Simple repair is sufficient for most injuries to the duodenum - a case series of 23 patients


  • Munir Ahmad Rathore
  • Syed Muzahir Najfi
  • Muhammad Farooq Afzal
  • Abdul Majeed Chaudhry



Duodenum. Abdomen. Viscera. Abdominal Injuries. Injury Severity Score. Wounds, Nonpenetrating. Research Design. Trauma Severity Indices. Abbreviated Injury Scale.


Background: Duodenal injury is the most important hollow viscus injury in the abdomen. The study analysed the outcome of duodenal injuries at the unit. Patients & Methods: Prospectively collected data on a case series involving 23 patients over 3 years. It involved demographic details, part of duodenum injured, injury severity according to the AAST, injury-operation time lag, mode of repair, and the extent of significant associated injuries. Results: M:F ratio was 4.75:1. Mean age 33yrs. Patients with non-perforating injury were excluded. All were operated by a senior registrar or senior. 7/23 were blunt, 13/23 firearm & 3/23 stab injuries. D2 was involved in 87%. Injury severity was graded according to AAST (American Association for Surgery of Trauma). 17/23 were Grade II/III, 3 Grade IV & 3 Grade V injuries. Four had injury-operation lag of >18hrs. Two injuries were missed. All injuries up to Grade IV had simple repair. Two of them had T-tube duodenostomy. None had pyloric exclusion. Complex repairs wer e required for 3/23 patients. Five patients died, as a result of associated insults. One delayed repair developed duodenal fistula. Intra-abdominal abscess, septicaemia and wound dehiscence were seen in two patients each. Duodenum-related mortality was zero. Adverse prognostic factors towards morbidity were injury severity >GIII and injury-operation lag >18hrs. The mortality was related to associated injuries. Conclusion: Primary repair is sufficient for most non-resectional duodenal injuries.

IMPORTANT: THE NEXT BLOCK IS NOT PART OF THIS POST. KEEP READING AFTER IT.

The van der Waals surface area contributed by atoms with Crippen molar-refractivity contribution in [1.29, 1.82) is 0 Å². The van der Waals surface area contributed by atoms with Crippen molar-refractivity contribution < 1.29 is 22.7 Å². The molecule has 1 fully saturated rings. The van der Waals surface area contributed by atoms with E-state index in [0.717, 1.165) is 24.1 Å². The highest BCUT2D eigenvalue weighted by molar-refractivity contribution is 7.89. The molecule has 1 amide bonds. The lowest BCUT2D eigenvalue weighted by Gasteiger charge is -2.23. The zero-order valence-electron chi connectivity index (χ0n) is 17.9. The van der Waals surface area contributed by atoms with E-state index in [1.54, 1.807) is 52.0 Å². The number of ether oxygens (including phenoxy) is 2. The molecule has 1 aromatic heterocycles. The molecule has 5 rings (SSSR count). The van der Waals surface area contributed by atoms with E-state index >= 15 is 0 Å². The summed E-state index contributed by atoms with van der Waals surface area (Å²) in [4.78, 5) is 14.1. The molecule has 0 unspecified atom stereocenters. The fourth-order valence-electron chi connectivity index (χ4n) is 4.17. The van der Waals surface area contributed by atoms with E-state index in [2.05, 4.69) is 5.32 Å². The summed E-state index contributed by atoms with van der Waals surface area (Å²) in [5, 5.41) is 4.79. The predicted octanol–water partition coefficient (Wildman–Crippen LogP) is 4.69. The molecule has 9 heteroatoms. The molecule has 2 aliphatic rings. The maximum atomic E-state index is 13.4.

How to Cite

Rathore, M. A., Najfi, S. M., Afzal, M. F., & Chaudhry, A. M. (2016). Simple repair is sufficient for most injuries to the duodenum - a case series of 23 patients. Annals of King Edward Medical University, 12(1).




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